On May 26, I participated in a municipal CPPCC event with the intimate title 《城中村——那些事儿》. The event name might be translated as “What’s happening in our urban villages?” PCC, of course, stands for Political Consultative Conference (政协), which has an advisory role to the government. Continue reading
Since the invention of cell phone cameras, most of us take more pictures in a day than we used to in a week or sometimes even a month. We take pictures of ourselves, we take pictures of landscapes, we take pictures of friends, and we take pictures of cats. Many, many pictures of cats. The question, of course, is what are we doing? What desires do these pictures represent? What is the story behind a selfie or the truth capture in a photography of a sleeping kitten? Continue reading
So, many of you know that Shenzhen has been debating what to do about urban villages. Half of the city’s population lives in one village or another, most of the city’s population has lived in a village at one point in their lives, and millions have set up mom & pops in a village, providing for themselves and their families through small capital investments. Just recently, the city approved the “Shenzhen Urban Village (Old Village) Comprehensive Remediation Plan (2019-2025) (《深圳市城中村（旧村）综合整治总体规划（2019-2025）》).” The key point, of course, is that the city is now choosing to remediate and upgrade village spaces, rather than demolishing and evicting residents. Continue reading
So after the Municipality announced that it would suspend demolition of extant urban villages, villagers who will still have to hand their property rights over to the city took to the streets to agitate for demolitions. Because here’s the rub. The city has been using the demolitions as a way of regularizing property ownership, transforming the grays of collective ownership into the black and white of law. Now, the new plan will proceed with the regularization of property without the wealth that demolition has generated. Suddenly, there are villages facing what they clearly see as “lose-lose.” On the one hand, as the city upgrades living conditions in the handshake buildings, in perpetuity rights will become the 70 year rights of ordinary urban property. On the other hand, the transfer fees for those rights will no longer (can no longer) generate instant millionaires a la Gangxia and Dachong.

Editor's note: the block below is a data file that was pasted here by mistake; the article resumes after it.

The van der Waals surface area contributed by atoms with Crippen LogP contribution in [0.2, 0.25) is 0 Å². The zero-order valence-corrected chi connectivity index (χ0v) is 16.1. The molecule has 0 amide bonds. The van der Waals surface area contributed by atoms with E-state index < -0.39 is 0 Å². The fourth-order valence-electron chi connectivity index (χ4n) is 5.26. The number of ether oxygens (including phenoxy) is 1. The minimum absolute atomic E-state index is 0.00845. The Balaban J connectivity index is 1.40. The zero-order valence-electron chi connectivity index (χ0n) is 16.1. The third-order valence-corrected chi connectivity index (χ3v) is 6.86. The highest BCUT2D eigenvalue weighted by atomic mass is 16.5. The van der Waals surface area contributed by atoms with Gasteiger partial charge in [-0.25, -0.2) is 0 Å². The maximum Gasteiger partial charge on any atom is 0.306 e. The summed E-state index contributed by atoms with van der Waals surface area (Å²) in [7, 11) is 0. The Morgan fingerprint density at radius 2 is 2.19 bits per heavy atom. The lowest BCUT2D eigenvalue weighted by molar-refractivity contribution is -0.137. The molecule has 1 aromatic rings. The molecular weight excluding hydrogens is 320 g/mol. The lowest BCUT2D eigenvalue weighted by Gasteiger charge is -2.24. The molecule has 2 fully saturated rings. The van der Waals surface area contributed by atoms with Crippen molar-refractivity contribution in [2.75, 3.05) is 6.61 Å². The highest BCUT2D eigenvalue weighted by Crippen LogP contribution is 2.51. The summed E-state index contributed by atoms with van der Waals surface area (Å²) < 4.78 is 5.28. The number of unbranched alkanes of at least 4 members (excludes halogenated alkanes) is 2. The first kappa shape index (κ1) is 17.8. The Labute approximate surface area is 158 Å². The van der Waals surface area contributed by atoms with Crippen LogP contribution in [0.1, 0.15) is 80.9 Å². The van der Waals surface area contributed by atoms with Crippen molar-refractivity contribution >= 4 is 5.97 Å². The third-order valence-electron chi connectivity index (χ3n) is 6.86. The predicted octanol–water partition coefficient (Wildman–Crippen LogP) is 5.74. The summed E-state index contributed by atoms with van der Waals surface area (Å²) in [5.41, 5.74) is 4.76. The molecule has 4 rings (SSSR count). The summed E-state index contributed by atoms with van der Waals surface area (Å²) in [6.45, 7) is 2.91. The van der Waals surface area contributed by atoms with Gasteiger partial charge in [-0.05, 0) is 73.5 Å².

Shenzhen has just released its 2018-2025 Comprehensive Plan for Urban Villages (Old Villages) 深圳市城中村总体规划（2018-2025). Here’s the long and short of it: Shenzhen has decided to suspend the demolition of designated urban villages and instead bring the housing stock and surrounding neighborhood shops into its affordable housing program. Continue reading
On October 14, 2018, Handshake 302 welcome a group of Chevening scholars to Baishizhou. We brought the Chevening scholars to seven of Baishizhou’s micro-environments. Each micro-environment not only illustrates the urban life of Shenzhen, but also represents an important moment in the city’s history. Continue reading